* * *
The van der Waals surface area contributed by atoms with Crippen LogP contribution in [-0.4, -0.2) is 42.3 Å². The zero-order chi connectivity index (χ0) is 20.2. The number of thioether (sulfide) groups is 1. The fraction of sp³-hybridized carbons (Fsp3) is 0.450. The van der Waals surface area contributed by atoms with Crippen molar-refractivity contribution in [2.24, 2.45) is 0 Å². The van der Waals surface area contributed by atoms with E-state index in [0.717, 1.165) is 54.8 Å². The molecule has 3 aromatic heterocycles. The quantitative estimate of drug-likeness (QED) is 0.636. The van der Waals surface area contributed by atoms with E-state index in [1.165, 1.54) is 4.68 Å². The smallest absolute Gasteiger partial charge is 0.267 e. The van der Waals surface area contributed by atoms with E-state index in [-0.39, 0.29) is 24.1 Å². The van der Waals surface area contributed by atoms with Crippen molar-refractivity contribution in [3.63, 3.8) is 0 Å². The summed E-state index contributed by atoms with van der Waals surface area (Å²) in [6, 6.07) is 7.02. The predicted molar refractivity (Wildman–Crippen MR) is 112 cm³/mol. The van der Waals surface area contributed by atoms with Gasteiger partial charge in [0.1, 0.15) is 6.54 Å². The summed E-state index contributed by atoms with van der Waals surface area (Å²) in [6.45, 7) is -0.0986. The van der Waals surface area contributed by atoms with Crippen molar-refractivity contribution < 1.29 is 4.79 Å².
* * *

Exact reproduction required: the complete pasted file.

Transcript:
The van der Waals surface area contributed by atoms with Crippen LogP contribution in [-0.4, -0.2) is 42.3 Å². The zero-order chi connectivity index (χ0) is 20.2. The number of thioether (sulfide) groups is 1. The fraction of sp³-hybridized carbons (Fsp3) is 0.450. The van der Waals surface area contributed by atoms with Crippen molar-refractivity contribution in [2.24, 2.45) is 0 Å². The van der Waals surface area contributed by atoms with E-state index in [0.717, 1.165) is 54.8 Å². The molecule has 3 aromatic heterocycles. The quantitative estimate of drug-likeness (QED) is 0.636. The van der Waals surface area contributed by atoms with E-state index in [1.165, 1.54) is 4.68 Å². The smallest absolute Gasteiger partial charge is 0.267 e. The van der Waals surface area contributed by atoms with E-state index in [-0.39, 0.29) is 24.1 Å². The van der Waals surface area contributed by atoms with Crippen molar-refractivity contribution in [3.63, 3.8) is 0 Å². The summed E-state index contributed by atoms with van der Waals surface area (Å²) in [6, 6.07) is 7.02. The predicted molar refractivity (Wildman–Crippen MR) is 112 cm³/mol. The van der Waals surface area contributed by atoms with Gasteiger partial charge in [0.1, 0.15) is 6.54 Å². The summed E-state index contributed by atoms with van der Waals surface area (Å²) in [6.45, 7) is -0.0986. The van der Waals surface area contributed by atoms with Crippen molar-refractivity contribution < 1.29 is 4.79 Å².